@grainloom my hot take: if you need the short opts to keep your shell one-liners readable to you, don't write them as shell one-liners, and instead write a bit more in python or something so you can use variable names
@bonzoesc i'm confuse, you can use variables in shells too....
(shoutout to rc for having saner variable expansion rules than sh)
@grainloom oh yeah, totally! but most of the time when i get to the point where i want to turn a one-liner into a script, i usually get to choose the language, and i like ruby more than bash
I don't think it would matter much if the way to look up an option wasn't grepping in a man page. The shell should be an IDE that gives you contextual help and autocompletion.
@freakazoid idk, Zsh has pretty good completion, much better even than any "proper" language I've used
manpage browsing is not that bad in acme, it is much MUCH worse if you only have a single ssh connection to a machine and no terminal multiplexing, so you gotta switch back and forth between man and the script/shell
@freakazoid afaik Fish is even better with this stuff but Zsh is good enough for my Linux system administration needs
Some tools, on some shells, will give hints about args in response to tab complete. I wish (1) this was more common, (2) it was using the same system as command-line help, and (3) it integrated with man pages so you could open up a man page without losing your place in a long under-construction shell one-liner and filter it to only the options relevant to what you're using.
@enkiv2 there are argument parsers that also integrate with shell completion. I use http://hackage.haskell.org/package/optparse-applicative
@grainloom but, thanks to history, most… many… some shortopts are POSIX compliant, while most long-opts are not
@grainloom Reminds me of
> command subcommand /argument:value [path.to.file] name.ext;version
Where commands are move, copy, directory, etc. and may be shortened, unless ambiguous, to e.g. dir.
@grainloom That's how I wrote every shell script at every job I had :
- never rely on parameters orders, instead use long options
- avoid defaults
- print full help on any invalid invocation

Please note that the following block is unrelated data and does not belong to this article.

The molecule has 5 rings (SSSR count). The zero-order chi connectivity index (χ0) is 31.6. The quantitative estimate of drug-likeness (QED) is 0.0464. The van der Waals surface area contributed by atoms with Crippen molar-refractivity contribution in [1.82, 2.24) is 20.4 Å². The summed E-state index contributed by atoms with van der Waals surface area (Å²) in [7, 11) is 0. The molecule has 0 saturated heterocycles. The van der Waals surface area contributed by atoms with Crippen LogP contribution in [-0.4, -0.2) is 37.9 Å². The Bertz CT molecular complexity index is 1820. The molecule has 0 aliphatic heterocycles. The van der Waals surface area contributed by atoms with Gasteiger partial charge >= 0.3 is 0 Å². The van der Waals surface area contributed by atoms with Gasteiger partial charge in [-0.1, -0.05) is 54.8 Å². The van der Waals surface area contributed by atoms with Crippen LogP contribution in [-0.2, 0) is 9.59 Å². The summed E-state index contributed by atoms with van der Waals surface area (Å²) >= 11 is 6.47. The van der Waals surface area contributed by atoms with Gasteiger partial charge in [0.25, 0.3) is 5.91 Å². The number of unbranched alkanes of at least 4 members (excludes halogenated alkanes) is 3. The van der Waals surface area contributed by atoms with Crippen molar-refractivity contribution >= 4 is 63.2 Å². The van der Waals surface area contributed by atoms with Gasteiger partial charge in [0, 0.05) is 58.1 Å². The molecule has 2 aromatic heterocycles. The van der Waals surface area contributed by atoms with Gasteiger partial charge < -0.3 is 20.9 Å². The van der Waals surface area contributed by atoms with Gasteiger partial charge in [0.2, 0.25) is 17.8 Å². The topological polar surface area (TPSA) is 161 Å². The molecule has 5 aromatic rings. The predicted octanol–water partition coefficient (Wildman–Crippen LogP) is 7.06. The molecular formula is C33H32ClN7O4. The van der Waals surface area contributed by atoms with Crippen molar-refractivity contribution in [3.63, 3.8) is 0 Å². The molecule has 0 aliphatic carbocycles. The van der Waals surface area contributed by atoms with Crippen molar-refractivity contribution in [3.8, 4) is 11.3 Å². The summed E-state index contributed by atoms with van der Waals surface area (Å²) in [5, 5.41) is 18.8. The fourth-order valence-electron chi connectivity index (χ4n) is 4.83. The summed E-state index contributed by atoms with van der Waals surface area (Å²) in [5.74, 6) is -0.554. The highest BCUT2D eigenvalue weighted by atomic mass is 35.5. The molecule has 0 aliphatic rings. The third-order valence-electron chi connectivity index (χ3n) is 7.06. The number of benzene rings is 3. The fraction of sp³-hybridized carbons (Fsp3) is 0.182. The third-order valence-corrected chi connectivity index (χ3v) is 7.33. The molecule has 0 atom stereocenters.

I don't know if it's The Right Way, but it sure made my coworkers happy.
@grainloom Yeah, there's a few universal short options that are fine, but for 90% of CLI options, they need a long version.
Universal input options I can think of off the top of my head:
-i for input
-o for output
-a for all
-s for silent
-v for verbose
Unless I'm missing any, these are the only acceptable shortcodes that don't need a long version.
Counter-take, if folks wrote good completion scripts for their apps then it wouldn't matter.
@grainloom it'd be a pain if I had to spell out
ssh --proxy-jump host1 host2
every time, instead of
ssh -J host1 host2
@Wolf480pl what about abstracting it a bit? if you need shorthands, just wrap the executable?
yknow, the same way how modules abstract over / combine other modules
@Wolf480pl but imho there should be a builtin way for executables to complete their arguments, which would make this quicker
@grainloom To be fair, today I came across a PowerShell command with the option -VirtualMachineMigrationAuthenticationType which... is great for script readability, but would be a nightmare to type on a console. So that is one reason I appreciate that most bash commands have short options, though long options are also a must. People should have, uh, options 😅
@kazooboy that is going a bit too far, something like -auth-type would suffice for that
but better integrated auto-completion could help with both, i've heard others before suggest executables should be able to give hints to shells about autocompletion, and I think that's something worth checking out.
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